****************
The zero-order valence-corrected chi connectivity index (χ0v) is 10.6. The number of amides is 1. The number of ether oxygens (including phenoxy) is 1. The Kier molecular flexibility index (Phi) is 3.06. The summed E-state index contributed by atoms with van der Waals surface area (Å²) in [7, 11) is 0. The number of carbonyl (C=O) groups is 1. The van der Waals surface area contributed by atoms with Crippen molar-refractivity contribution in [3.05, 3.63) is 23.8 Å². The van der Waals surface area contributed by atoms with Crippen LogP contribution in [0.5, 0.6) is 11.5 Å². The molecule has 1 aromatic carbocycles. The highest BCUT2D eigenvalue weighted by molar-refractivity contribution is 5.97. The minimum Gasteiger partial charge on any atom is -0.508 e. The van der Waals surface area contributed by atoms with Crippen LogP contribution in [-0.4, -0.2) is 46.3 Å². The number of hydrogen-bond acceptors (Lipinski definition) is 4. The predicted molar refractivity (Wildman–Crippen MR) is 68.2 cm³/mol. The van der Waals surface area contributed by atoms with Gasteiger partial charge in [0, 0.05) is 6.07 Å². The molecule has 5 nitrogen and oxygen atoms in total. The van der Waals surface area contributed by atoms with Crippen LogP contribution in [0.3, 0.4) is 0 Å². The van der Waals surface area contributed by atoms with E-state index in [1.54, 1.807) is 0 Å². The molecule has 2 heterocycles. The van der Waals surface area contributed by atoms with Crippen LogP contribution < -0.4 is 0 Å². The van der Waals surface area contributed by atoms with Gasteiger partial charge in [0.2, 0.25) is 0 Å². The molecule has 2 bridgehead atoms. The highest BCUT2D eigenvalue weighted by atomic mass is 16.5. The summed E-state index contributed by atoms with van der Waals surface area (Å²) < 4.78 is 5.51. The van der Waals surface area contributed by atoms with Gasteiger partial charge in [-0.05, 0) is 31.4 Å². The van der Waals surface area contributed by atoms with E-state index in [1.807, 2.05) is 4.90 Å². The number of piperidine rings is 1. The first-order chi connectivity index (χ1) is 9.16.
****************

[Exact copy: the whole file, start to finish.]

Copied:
The zero-order valence-corrected chi connectivity index (χ0v) is 10.6. The number of amides is 1. The number of ether oxygens (including phenoxy) is 1. The Kier molecular flexibility index (Phi) is 3.06. The summed E-state index contributed by atoms with van der Waals surface area (Å²) in [7, 11) is 0. The number of carbonyl (C=O) groups is 1. The van der Waals surface area contributed by atoms with Crippen molar-refractivity contribution in [3.05, 3.63) is 23.8 Å². The van der Waals surface area contributed by atoms with Crippen LogP contribution in [0.5, 0.6) is 11.5 Å². The molecule has 1 aromatic carbocycles. The highest BCUT2D eigenvalue weighted by molar-refractivity contribution is 5.97. The minimum Gasteiger partial charge on any atom is -0.508 e. The van der Waals surface area contributed by atoms with Crippen LogP contribution in [-0.4, -0.2) is 46.3 Å². The number of hydrogen-bond acceptors (Lipinski definition) is 4. The predicted molar refractivity (Wildman–Crippen MR) is 68.2 cm³/mol. The van der Waals surface area contributed by atoms with Gasteiger partial charge in [0, 0.05) is 6.07 Å². The molecule has 5 nitrogen and oxygen atoms in total. The van der Waals surface area contributed by atoms with Crippen LogP contribution in [0.3, 0.4) is 0 Å². The van der Waals surface area contributed by atoms with E-state index in [1.54, 1.807) is 0 Å². The molecule has 2 heterocycles. The van der Waals surface area contributed by atoms with Crippen LogP contribution < -0.4 is 0 Å². The van der Waals surface area contributed by atoms with Gasteiger partial charge in [0.2, 0.25) is 0 Å². The molecule has 2 bridgehead atoms. The highest BCUT2D eigenvalue weighted by atomic mass is 16.5. The summed E-state index contributed by atoms with van der Waals surface area (Å²) < 4.78 is 5.51. The van der Waals surface area contributed by atoms with Gasteiger partial charge in [-0.05, 0) is 31.4 Å². The van der Waals surface area contributed by atoms with E-state index in [1.807, 2.05) is 4.90 Å². The number of piperidine rings is 1. The first-order chi connectivity index (χ1) is 9.16.